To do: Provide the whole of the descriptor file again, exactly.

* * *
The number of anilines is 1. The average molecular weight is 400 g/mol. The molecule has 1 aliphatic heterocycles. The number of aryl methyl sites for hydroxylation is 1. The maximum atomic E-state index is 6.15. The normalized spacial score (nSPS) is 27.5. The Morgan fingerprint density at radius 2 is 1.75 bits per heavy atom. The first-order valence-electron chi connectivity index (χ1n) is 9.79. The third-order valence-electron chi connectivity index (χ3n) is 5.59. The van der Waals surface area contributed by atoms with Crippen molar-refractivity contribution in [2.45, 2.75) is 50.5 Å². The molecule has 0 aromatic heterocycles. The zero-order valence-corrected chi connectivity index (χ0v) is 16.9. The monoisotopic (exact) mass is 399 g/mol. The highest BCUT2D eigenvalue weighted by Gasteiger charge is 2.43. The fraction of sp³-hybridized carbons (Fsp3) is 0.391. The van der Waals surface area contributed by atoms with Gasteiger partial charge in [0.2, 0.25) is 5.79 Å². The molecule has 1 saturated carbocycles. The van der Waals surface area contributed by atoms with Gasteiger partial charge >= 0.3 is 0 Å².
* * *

The number of anilines is 1. The average molecular weight is 400 g/mol. The molecule has 1 aliphatic heterocycles. The number of aryl methyl sites for hydroxylation is 1. The maximum atomic E-state index is 6.15. The normalized spacial score (nSPS) is 27.5. The Morgan fingerprint density at radius 2 is 1.75 bits per heavy atom. The first-order valence-electron chi connectivity index (χ1n) is 9.79. The third-order valence-electron chi connectivity index (χ3n) is 5.59. The van der Waals surface area contributed by atoms with Crippen molar-refractivity contribution in [2.45, 2.75) is 50.5 Å². The molecule has 0 aromatic heterocycles. The zero-order valence-corrected chi connectivity index (χ0v) is 16.9. The monoisotopic (exact) mass is 399 g/mol. The highest BCUT2D eigenvalue weighted by Gasteiger charge is 2.43. The fraction of sp³-hybridized carbons (Fsp3) is 0.391. The van der Waals surface area contributed by atoms with Gasteiger partial charge in [0.2, 0.25) is 5.79 Å². The molecule has 1 saturated carbocycles. The van der Waals surface area contributed by atoms with Gasteiger partial charge >= 0.3 is 0 Å².